Douglas Pew, one of the composers at the festival.]
To wrap up our experience at Music10, we had a wonderful final concert this evening. With a sense of family spirit after these two weeks together, we gathered to be treated one final time by Eighth Blackbird and several student performers.
Eighth Blackbird opened the concert with a charming work by Missy Mazzoli entitled Still Life with Avalanche. The piece has a very fresh mix of lyricism and rhythmic punctuation and I found it very youthful and enthusiastic. Particularly delightful were the thwacks of the kick drum and the hiccupping rhythms throughout the ensemble.
Paul Kerekes’ exciting piece Hail was then performed for what was the second time during the festival. Paul’s piece, along with Amy Kirsten’s L’ange pale, were voted a second performance by all of the participants of the Music10 festival as our two favorite pieces. Kelli Kathman (flute), Nicholas Photinos (cello), and Johanna Ballou (piano) performed Paul’s exciting work with great energy and exciting flair. The first half of the piece is a hard driving, fast flying bunch of hocketing riffs and whipping crescendos. This Shostakovich-ish scherzando movement suddenly halts into a calming atmosphere of wafting colors and relaxing harmonies that depicts the calming storm that relaxes all of the previous tension and flurry. Great job Paul!! (He’s my roommate ☺.)
The next piece was the winner of the Music10 composition competition, Ted Goldman’s Cellular Automata, performed by Eighth Blackbird. Ted shows a very sharp technical ability and a command of his musical ideas. Eighth Blackbird performed his energetic, rhythmical score with great energy and finesse. Congratulations Ted!
Following Ted’s piece was the before mentioned L’ange pale by Amy Kirsten. Lindsay Kesselman (soprano), Tim Munro (flutes), Jeremy Malvin (percussion), and Christian Smith (percussion) performed at a high level this wonderful and very convincing score. Amy has a special ear for color and created a highly vivid atmosphere of a smoke wafting ritual in her demanding score. All of the instrumentalists joined Lindsay in intoning pitches which gave the work a special color and added another layer to the ritual atmosphere. Lindsay gave a spell-binding performance and demonstrated her broad range of vocal techniques and strikingly beautiful tone. What a delight!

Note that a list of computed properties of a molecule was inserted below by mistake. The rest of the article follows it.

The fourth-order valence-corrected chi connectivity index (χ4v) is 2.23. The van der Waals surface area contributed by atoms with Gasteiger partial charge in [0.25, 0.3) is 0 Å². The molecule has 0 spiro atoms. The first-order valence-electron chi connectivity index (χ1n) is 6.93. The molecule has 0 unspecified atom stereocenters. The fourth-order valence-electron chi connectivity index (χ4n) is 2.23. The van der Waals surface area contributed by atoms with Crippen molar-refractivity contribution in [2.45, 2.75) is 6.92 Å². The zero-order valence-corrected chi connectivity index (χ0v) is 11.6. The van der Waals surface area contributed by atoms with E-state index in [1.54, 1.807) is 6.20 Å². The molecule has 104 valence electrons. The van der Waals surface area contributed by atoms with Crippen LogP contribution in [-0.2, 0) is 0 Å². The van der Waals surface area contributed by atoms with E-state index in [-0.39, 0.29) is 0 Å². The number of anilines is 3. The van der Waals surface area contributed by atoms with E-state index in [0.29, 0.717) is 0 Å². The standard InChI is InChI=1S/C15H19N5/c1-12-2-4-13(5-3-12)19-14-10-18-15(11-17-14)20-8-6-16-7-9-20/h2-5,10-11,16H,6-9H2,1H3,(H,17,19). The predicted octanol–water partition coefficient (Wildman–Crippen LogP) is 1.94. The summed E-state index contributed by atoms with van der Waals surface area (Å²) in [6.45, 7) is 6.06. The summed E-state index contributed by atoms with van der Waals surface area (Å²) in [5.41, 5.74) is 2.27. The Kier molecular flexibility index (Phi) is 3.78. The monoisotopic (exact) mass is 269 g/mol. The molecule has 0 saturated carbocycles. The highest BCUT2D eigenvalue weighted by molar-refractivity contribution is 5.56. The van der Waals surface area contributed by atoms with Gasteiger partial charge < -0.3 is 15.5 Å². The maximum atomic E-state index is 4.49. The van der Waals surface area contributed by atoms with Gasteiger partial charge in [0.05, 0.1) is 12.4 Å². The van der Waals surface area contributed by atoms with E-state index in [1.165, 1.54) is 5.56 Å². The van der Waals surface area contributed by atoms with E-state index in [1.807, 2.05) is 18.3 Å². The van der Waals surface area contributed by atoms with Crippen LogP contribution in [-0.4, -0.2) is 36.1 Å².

To finish the concert, the day, and the festival, we were treated to Steve Reich’s Double Sextet in the live version with twelve performers. Intermingled with the players of Eighth Blackbird were six of our Music10 instrumentalists who together filled the stage of the Bartok Hall to near capacity: Kelli Kathman (flute), Ben Irwin (clarinet), Brenda van der Merwe (violin), Agnieszka Kolodziej (cello), Stan Muncy (percussion), and Johanna Ballou (piano). There could hardly be a more exciting and perfect piece to end our festival than the Double Sextet, which was commissioned by the festival together with five other organizations, and it was played with increasing animation and contagious energy. By the end of the journey as the harmonies climb higher and higher and the unified tone becomes brighter and brighter, there surely was not a toe left un-tapping. Propelled forward by the hammering pianos and grooving vibes, the final attack released to bursting applause and a well-deserved standing ovation. Du-ga-da du-ga du-ga-da du-ga du-ga . . . . this will be in my head for weeks!!